In numerous publications, the urban spaces have been evaluated based on diverse models and various socio-spatial indicators. Gehl (), considering activity as the most critical factor of efficacy in urban space, defines social activity as a situation in which two people are simultaneously in one specific place, although the purpose of being with each other might vary. The meeting is somehow represented as a seed for inclusive forms of social activity (). Social activities are all activities that depend on the presence of “others” in public spaces. They can include greetings, discussions between people and routine activities of all kinds, as well as passive contacts like watching and hearing others (). Recognizing the relationships that community members have with their homes, surrounding spaces and neighborhood is becoming increasingly important as designers and city governments seek responsive and equitable design practices and management strategies ().
These activities take place only when exterior conditions like weather and quality of place are suitable. This relationship is particularly crucial in physical planning because most of the pleasant recreational activities to pursue outdoors are found precisely in this category of activities. These activities are especially reliant on exterior physical conditions () and can be classified into three categories:
A) Necessary functional activities: These activities occur under any circumstances and regardless of physical qualities because people are forced to do them. Some examples are crossing the streets, going to school and workplace, etc.;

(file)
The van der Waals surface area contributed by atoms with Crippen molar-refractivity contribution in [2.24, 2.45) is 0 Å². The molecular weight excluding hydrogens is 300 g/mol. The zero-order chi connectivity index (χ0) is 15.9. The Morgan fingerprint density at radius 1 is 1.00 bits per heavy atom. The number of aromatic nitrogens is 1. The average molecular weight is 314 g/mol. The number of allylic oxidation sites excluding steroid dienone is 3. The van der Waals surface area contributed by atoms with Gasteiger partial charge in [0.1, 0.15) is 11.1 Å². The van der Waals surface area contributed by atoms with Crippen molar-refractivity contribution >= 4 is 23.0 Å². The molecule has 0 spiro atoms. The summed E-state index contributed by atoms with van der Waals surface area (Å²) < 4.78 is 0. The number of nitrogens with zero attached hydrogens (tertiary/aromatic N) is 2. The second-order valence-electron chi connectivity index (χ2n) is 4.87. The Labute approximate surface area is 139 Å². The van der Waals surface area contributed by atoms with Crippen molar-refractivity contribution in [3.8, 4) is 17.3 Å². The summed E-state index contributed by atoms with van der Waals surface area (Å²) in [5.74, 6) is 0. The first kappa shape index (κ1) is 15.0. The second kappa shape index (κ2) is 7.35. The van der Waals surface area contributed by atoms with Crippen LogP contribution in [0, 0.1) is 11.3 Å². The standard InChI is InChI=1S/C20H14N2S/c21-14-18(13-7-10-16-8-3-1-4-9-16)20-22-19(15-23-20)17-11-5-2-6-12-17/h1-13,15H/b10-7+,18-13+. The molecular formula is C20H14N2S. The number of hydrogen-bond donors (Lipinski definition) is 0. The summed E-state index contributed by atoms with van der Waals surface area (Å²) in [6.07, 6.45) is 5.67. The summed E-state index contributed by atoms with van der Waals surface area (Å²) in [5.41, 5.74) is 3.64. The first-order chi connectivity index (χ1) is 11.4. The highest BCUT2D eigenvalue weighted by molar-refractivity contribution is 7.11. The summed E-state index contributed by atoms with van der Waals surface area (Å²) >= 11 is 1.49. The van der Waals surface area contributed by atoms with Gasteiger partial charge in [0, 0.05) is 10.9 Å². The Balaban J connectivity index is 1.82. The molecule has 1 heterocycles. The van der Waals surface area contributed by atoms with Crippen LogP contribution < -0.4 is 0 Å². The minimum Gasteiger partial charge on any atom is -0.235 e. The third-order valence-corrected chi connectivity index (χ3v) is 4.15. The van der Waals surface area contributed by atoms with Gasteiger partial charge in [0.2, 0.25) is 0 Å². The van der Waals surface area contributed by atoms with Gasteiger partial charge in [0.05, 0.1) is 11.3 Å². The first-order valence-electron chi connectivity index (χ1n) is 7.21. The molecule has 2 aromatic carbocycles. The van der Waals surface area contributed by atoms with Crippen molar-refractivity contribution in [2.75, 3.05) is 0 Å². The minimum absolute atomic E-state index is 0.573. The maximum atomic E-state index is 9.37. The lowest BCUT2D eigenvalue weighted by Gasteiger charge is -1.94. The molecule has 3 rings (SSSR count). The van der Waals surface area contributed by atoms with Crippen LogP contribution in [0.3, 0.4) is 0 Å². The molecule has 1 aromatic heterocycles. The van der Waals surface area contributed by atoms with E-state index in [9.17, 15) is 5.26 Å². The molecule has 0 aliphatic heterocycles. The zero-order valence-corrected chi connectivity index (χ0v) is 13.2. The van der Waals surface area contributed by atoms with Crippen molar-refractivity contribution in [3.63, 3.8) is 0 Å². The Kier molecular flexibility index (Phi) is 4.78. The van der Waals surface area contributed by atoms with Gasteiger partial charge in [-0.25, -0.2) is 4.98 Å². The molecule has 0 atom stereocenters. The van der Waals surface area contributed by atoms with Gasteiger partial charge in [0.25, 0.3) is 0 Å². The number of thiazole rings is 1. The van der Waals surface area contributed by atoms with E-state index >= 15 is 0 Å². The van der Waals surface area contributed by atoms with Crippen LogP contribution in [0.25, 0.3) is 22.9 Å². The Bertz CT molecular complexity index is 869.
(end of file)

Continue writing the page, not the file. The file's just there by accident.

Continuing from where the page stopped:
B) Optional selective activities: These activities are sensitive to the quality of space and occur only if there is an attractive and inviting place;
C) Social activities: Activities that occur only when people are present in the space, such as watching, listening, meeting others, and active or inactive participation in the environment. Based on this group of activities, the concept of vitality can be delineated. A vital public space is a place that the presence of a significant number of people with diverse conditions (age, gender, etc.) engaging in mainly selective or social activities can be seen in wide periods of time.
According to Gehl’s Model (), different levels of activities may occur in public spaces, which can be regarded as an indicator of success in meeting users’ needs. Based on this model, the existence of necessary and optional activities in urban spaces contributes to an increase in social activities, although the level of each category of activities is related to the scale of space. This paper expands Gehl’s model based on the functional scale of urban spaces (in three case studies). Based on the aforementioned model, some criteria for functions of the spaces have been selected (Figure 2) and then, a questionnaire was designed to evaluate the quality of spaces for the aim of this paper.
Figure 2. Conceptual model of the study.